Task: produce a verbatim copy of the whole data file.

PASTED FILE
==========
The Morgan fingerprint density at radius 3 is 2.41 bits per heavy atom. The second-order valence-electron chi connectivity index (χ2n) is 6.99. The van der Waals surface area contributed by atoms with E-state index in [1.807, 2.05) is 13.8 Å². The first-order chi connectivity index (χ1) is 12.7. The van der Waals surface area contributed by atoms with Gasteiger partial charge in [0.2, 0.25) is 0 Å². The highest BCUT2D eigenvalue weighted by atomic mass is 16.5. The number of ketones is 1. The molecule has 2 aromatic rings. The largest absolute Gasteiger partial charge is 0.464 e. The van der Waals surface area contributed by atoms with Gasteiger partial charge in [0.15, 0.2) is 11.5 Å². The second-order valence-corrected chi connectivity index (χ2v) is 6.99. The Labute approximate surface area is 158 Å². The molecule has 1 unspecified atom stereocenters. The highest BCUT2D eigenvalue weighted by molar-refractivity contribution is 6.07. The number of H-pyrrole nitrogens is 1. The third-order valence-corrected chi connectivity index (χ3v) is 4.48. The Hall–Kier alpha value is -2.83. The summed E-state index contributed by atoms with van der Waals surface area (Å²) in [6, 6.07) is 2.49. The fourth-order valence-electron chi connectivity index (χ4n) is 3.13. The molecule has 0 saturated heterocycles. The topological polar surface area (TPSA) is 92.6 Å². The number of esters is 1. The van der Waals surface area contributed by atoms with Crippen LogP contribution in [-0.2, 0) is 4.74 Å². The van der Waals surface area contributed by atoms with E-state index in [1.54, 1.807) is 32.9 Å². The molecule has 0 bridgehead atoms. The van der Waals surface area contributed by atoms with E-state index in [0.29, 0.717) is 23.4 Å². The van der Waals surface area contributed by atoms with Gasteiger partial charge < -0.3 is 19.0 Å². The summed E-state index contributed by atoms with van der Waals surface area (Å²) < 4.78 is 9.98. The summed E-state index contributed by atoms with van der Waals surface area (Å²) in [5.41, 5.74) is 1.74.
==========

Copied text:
The Morgan fingerprint density at radius 3 is 2.41 bits per heavy atom. The second-order valence-electron chi connectivity index (χ2n) is 6.99. The van der Waals surface area contributed by atoms with E-state index in [1.807, 2.05) is 13.8 Å². The first-order chi connectivity index (χ1) is 12.7. The van der Waals surface area contributed by atoms with Gasteiger partial charge in [0.2, 0.25) is 0 Å². The highest BCUT2D eigenvalue weighted by atomic mass is 16.5. The number of ketones is 1. The molecule has 2 aromatic rings. The largest absolute Gasteiger partial charge is 0.464 e. The van der Waals surface area contributed by atoms with Gasteiger partial charge in [0.15, 0.2) is 11.5 Å². The second-order valence-corrected chi connectivity index (χ2v) is 6.99. The Labute approximate surface area is 158 Å². The molecule has 1 unspecified atom stereocenters. The highest BCUT2D eigenvalue weighted by molar-refractivity contribution is 6.07. The number of H-pyrrole nitrogens is 1. The third-order valence-corrected chi connectivity index (χ3v) is 4.48. The Hall–Kier alpha value is -2.83. The summed E-state index contributed by atoms with van der Waals surface area (Å²) in [6, 6.07) is 2.49. The fourth-order valence-electron chi connectivity index (χ4n) is 3.13. The molecule has 0 saturated heterocycles. The topological polar surface area (TPSA) is 92.6 Å². The number of esters is 1. The van der Waals surface area contributed by atoms with Crippen LogP contribution in [-0.2, 0) is 4.74 Å². The van der Waals surface area contributed by atoms with E-state index in [1.54, 1.807) is 32.9 Å². The molecule has 0 bridgehead atoms. The van der Waals surface area contributed by atoms with E-state index in [0.29, 0.717) is 23.4 Å². The van der Waals surface area contributed by atoms with Gasteiger partial charge < -0.3 is 19.0 Å². The summed E-state index contributed by atoms with van der Waals surface area (Å²) < 4.78 is 9.98. The summed E-state index contributed by atoms with van der Waals surface area (Å²) in [5.41, 5.74) is 1.74.